Englishman Richard Booth Turns a Dying Hamlet into a First-Class, Secondhand Book Bazaar
Twenty-two years later the Guinness Book of World Records describes Richard Booth (Bookseller) Ltd. as "the world's largest secondhand bookseller," with "9.9 miles of shelving and a running stock of 900,000 to 1,100,000 books in 30,091 square feet of selling space." At the peak of the summer season, Booth, 44, peddles as many as 5,000 volumes a day, at prices ranging from a few pennies to £1,000 (nearly $1,500). He is quick to add, however, that "the startling or expensive book isn't really my business." For Victorian pop-up books one might better go down the street to Rose's; for topography to the Clocktower Bookshop; for French drama to Geoffrey Aspin's.
Hay-on-Wye's once depressed economy has been buoyed by a colony of bookstores, created by merchants who followed Booth's lead, transforming the town into the secondhand book capital of the world. To be sure, the locals have looked askance at some of Booth's friends—notably Marianne Faithfull, the ex-consort of Mick Jagger, and April Ashley, the striking blonde who, until her operation a few years back, was a sailor in the merchant navy. But as the owner of a refurbished variety store admits, "This isn't Piccadilly Circus. You don't get the mobs wearing cowboy hats with 'Kiss Me Quick' written on the top."
Booth was reared in southern England by an overprotective mother and an army officer father who sent him up to Oxford and—finally accepting his son's eccentricity—helped establish him in the used-book trade. The father was a stiff-upper-lip type who, says Booth, "thought the only good side of me was that I liked books."
During the '60s young Booth plunged headlong into the business. "I didn't really know what I was doing at first," Richard recalls. "I was untrained, but I made a lot of money and lost a lot of money." Refusing to consult reference texts, he bought and sold on instinct—and took his lumps. He remembers, for example, selling some drawings for $10, which later fetched $6,000.
During the '70s, however, Booth came into his own. The erstwhile bookworm developed a talent for self-promotion. Pudgy, studiously disheveled, he chomped cigars and bought a Rolls-Royce. On April Fool's Day 1977 he proclaimed himself the King of Hay and moved into the castle, from whence he dispensed dukedoms for $38 each. In 1981, finding himself with 100,000 hopelessly damaged volumes, he put an ad in the local paper offering books at bulk rate for $3.50. Booth suggested they'd make ideal stove fuel and particularly recommended legal textbooks, romances and works of theology. Predictably, this "book burning" ignited a conflagration in the British press. "I don't do much advertising," Booth says with a smile. "I seem to attract an enormous amount of free publicity."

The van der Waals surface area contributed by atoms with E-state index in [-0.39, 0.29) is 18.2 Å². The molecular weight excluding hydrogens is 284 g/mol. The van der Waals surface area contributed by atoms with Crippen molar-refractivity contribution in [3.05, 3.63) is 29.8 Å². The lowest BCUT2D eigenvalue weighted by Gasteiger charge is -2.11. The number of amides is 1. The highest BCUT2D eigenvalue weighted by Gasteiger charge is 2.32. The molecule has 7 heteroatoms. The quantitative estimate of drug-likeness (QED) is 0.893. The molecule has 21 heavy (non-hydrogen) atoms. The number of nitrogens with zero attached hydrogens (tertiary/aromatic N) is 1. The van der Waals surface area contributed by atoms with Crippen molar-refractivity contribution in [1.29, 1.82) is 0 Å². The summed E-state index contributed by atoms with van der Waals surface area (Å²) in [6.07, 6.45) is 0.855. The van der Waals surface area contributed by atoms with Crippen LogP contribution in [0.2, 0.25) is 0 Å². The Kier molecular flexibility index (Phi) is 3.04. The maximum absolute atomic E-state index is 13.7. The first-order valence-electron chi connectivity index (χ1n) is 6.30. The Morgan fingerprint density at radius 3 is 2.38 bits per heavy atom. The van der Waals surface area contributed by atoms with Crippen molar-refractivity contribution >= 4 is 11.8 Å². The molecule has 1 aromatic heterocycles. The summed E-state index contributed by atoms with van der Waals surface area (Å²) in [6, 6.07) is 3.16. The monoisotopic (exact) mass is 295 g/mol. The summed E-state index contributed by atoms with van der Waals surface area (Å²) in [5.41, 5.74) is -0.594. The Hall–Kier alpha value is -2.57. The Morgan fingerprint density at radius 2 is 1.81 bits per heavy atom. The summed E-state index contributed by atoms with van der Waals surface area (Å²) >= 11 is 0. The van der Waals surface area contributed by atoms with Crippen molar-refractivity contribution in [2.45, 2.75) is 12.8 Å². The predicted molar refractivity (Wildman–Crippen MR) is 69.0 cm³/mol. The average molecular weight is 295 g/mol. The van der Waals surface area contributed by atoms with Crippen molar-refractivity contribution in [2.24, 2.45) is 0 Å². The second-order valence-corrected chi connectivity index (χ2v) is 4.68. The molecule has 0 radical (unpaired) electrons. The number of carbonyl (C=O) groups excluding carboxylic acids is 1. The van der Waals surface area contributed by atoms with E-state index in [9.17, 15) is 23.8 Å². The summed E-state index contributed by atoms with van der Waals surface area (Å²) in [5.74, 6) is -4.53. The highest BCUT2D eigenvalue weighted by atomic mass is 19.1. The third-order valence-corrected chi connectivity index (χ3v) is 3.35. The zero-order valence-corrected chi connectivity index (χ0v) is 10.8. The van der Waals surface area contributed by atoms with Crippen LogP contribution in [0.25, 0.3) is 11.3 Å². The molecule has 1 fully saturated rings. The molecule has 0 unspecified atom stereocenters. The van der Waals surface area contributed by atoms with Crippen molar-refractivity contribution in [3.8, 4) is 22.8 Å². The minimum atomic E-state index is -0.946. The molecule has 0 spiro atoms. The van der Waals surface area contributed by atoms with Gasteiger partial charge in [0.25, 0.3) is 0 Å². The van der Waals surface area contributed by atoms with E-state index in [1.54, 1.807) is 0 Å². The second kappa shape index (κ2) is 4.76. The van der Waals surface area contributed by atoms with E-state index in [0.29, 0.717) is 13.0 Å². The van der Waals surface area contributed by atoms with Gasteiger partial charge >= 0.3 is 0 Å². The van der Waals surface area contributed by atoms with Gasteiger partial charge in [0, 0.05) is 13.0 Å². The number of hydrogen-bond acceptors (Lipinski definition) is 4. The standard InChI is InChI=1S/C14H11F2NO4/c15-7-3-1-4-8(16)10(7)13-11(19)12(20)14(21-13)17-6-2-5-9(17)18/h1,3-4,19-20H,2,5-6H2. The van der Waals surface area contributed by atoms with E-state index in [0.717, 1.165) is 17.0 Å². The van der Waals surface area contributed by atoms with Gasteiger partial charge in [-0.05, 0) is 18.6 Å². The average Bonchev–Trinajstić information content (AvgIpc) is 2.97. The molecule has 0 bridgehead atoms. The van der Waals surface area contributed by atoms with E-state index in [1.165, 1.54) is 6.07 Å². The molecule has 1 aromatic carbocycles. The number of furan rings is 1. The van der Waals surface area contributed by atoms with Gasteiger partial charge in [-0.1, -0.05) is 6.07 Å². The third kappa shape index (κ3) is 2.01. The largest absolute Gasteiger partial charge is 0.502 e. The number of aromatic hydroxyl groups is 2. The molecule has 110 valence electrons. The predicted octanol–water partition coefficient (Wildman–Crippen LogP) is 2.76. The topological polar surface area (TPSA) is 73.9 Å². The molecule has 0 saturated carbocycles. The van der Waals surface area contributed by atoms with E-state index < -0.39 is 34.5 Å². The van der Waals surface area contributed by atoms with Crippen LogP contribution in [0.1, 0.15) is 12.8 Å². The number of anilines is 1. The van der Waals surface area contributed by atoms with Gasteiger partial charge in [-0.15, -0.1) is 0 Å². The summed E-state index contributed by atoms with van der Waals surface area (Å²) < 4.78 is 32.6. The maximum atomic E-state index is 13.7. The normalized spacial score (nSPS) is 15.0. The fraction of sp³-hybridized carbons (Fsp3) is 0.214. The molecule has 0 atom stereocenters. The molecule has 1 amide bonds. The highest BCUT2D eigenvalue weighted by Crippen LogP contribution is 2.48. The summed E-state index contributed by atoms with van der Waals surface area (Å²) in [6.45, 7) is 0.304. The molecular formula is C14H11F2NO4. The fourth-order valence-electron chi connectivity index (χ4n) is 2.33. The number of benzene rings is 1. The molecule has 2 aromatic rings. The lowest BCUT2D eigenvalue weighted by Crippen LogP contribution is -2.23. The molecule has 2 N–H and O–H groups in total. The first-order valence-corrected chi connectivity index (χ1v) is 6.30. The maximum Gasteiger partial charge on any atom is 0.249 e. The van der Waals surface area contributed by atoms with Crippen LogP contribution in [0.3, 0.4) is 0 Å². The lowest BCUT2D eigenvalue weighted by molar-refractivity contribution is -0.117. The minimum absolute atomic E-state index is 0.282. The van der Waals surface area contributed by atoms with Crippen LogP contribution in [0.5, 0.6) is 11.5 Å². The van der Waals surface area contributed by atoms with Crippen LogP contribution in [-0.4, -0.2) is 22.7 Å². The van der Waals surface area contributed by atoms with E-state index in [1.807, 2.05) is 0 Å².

In his latest incarnation, he has become a politician of sorts: In last May's general election, Booth stood for Parliament as a candidate for his own Rural Revival Party, which is decidedly anti-intellectual. He was defeated, but as a member of the local council he still advocates his policies of opposing modernization and supporting traditional crafts.
Every Thursday the King of Hay delivers his books to the Limited in a wagonette designed by a Hay-on-Wye wheelwright and drawn by a 14-year-old gelding named Waterton, whom Booth has made a senator after the fashion of the Roman Emperor Caligula. And, what with all his globe-trotting in search of new caches of old books, Booth is becoming something of an anthropologist. "The best collections of books come from cold climates," he observes. "In Aberdeen, Scotland, where the winter is nine months long, I've found wonderful collections. But in Florida, when I asked about books, I was told: 'They are in the garage, where the silverfish eat them.' "